Spring term is wrapping up and attention is shifting towards fall term. OSU has announced its Resumption Planning which is still in the early stages but strongly implies that Fall 2020 will have a mix of face-to-face, remote, and online elements. With this in mind, instructors are in the tough position of needing to keep their course plans flexible and adaptable. This uncertainty has me stressed, as I’m sure many of you are. I tend to channel this stress into being as prepared and informed as possible; so I really wanted to know what I can learn from the abrupt pivot to remote this term to help me prepare for the uncertainty of fall term. I know I want to end the term by reflecting on my own teaching, but I also want to know about my students’ experiences. For guidance on how best to informally gather that information I turned, yet again, to Magna’s 20 Minute Mentor videos for advice.

Dr. Brian Udermann outlines some big-picture, traditional ways of evaluating online courses in his video How Can Student and Faculty Feedback Improve Online Program Quality? Considering the unique circumstances of this term and the vast differences between emergency remote teaching and online teaching, some of the questions he mentions aren’t relevant or need to be interpreted with a big grain of salt. Despite this limitation, many of his questions can provide us with a great starting point for getting informal feedback from students. For example, asking students to compare this term to similar face-to-face classes on fronts like their workload or own learning. One question I would not have thought of was to ask the students: “Did your instructor(s) accomplish the learning outcomes established for your class(es)?” This seems like a valuable way to consider improving or tweaking the course for the future. The second half of Dr. Udermann’s talk focuses on program-level questions that can be asked of faculty to reflect on their online teaching; these questions could provide a great foundation for self-reflection.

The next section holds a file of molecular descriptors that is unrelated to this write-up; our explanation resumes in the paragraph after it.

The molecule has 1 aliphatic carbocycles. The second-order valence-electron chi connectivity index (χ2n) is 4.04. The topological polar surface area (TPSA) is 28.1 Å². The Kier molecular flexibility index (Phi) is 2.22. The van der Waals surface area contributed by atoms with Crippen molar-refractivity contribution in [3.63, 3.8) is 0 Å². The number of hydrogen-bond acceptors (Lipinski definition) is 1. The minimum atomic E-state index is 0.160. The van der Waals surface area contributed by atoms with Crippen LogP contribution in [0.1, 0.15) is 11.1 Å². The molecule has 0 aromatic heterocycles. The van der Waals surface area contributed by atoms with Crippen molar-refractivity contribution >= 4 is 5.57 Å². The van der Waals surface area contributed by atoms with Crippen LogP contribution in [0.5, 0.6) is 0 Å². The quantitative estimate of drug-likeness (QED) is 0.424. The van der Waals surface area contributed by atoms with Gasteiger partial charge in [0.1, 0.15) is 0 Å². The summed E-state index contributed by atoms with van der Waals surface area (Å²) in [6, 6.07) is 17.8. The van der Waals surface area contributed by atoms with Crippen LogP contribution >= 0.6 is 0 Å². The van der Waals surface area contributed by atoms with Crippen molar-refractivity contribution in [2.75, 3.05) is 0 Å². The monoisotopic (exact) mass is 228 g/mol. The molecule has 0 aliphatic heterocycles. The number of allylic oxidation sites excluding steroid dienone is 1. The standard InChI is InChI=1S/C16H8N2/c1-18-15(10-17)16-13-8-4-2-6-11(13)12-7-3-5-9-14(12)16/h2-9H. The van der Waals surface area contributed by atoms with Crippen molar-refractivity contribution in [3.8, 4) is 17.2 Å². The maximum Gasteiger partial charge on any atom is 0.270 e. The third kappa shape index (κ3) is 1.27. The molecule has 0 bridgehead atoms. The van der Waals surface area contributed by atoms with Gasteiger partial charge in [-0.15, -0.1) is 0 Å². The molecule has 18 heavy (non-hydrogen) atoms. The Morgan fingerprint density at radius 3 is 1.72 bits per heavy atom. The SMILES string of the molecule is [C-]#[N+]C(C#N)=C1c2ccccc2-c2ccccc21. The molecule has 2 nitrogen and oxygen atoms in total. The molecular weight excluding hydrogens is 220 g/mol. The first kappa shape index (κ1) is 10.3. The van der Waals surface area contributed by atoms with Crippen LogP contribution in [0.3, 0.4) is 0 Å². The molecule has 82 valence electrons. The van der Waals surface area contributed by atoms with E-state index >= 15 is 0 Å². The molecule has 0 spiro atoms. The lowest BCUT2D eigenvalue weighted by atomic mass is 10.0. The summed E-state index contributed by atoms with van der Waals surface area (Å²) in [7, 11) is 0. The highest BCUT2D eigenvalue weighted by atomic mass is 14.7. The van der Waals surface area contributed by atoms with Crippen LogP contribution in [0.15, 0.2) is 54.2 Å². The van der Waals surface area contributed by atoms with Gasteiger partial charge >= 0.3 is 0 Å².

In contrast, in How Can I Get Useful Feedback to Improve My Online Teaching? Ann Taylor, M.A. focuses on the logistics of actually asking students for feedback. She discusses creative options like 1 minute papers where students write about what they got out of a unit or what they’re still confused about or online anonymous suggestion boxes for improving the course. She stresses Start/Stop/Continue as the most effective way to get useful feedback from students. Ask them to outline what you should start doing, stop doing, or continue doing for this course. Lastly, she advocates for ignoring outliers, having thick skin, and focusing on the trends of your feedback. We all know this term isn’t ideal for anyone, students included, and that will be reflected in the feedback, but education won’t be business as usual for quite some time so feedback will be essential for making the best of each term.